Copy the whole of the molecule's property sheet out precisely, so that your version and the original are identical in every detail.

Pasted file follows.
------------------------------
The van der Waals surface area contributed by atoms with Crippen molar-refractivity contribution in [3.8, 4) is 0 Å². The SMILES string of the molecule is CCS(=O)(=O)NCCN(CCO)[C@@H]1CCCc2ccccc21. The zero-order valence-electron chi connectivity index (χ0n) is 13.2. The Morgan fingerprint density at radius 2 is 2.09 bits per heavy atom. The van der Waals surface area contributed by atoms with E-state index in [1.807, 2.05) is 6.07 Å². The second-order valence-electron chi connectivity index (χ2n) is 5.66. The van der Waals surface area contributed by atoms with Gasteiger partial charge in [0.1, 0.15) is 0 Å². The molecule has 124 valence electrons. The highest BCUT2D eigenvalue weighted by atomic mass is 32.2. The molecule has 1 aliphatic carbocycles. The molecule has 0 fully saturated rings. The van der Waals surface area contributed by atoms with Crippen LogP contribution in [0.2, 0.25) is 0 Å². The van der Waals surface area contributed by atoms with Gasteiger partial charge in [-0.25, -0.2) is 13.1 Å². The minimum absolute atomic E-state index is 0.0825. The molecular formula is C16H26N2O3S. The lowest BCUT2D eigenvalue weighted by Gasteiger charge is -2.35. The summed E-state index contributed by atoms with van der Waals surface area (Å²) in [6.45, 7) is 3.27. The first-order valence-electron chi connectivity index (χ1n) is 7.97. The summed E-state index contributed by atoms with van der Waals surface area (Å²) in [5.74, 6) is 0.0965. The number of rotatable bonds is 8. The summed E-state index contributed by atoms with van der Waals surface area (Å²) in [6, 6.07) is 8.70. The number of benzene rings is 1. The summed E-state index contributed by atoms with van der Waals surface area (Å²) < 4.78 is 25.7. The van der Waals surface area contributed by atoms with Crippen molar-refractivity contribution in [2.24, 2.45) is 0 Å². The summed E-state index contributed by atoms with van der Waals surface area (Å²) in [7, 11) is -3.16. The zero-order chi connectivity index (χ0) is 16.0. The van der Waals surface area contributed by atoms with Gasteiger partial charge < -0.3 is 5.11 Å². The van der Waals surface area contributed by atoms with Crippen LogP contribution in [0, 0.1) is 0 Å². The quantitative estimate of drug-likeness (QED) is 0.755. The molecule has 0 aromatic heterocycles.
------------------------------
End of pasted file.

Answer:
The van der Waals surface area contributed by atoms with Crippen molar-refractivity contribution in [3.8, 4) is 0 Å². The SMILES string of the molecule is CCS(=O)(=O)NCCN(CCO)[C@@H]1CCCc2ccccc21. The zero-order valence-electron chi connectivity index (χ0n) is 13.2. The Morgan fingerprint density at radius 2 is 2.09 bits per heavy atom. The van der Waals surface area contributed by atoms with E-state index in [1.807, 2.05) is 6.07 Å². The second-order valence-electron chi connectivity index (χ2n) is 5.66. The van der Waals surface area contributed by atoms with Gasteiger partial charge in [0.1, 0.15) is 0 Å². The molecule has 124 valence electrons. The highest BCUT2D eigenvalue weighted by atomic mass is 32.2. The molecule has 1 aliphatic carbocycles. The molecule has 0 fully saturated rings. The van der Waals surface area contributed by atoms with Crippen LogP contribution in [0.2, 0.25) is 0 Å². The van der Waals surface area contributed by atoms with Gasteiger partial charge in [-0.25, -0.2) is 13.1 Å². The minimum absolute atomic E-state index is 0.0825. The molecular formula is C16H26N2O3S. The lowest BCUT2D eigenvalue weighted by Gasteiger charge is -2.35. The summed E-state index contributed by atoms with van der Waals surface area (Å²) in [6.45, 7) is 3.27. The first-order valence-electron chi connectivity index (χ1n) is 7.97. The summed E-state index contributed by atoms with van der Waals surface area (Å²) in [5.74, 6) is 0.0965. The number of rotatable bonds is 8. The summed E-state index contributed by atoms with van der Waals surface area (Å²) in [6, 6.07) is 8.70. The number of benzene rings is 1. The summed E-state index contributed by atoms with van der Waals surface area (Å²) < 4.78 is 25.7. The van der Waals surface area contributed by atoms with Crippen molar-refractivity contribution in [2.24, 2.45) is 0 Å². The summed E-state index contributed by atoms with van der Waals surface area (Å²) in [7, 11) is -3.16. The zero-order chi connectivity index (χ0) is 16.0. The van der Waals surface area contributed by atoms with Gasteiger partial charge < -0.3 is 5.11 Å². The van der Waals surface area contributed by atoms with Crippen LogP contribution in [0, 0.1) is 0 Å². The quantitative estimate of drug-likeness (QED) is 0.755. The molecule has 0 aromatic heterocycles.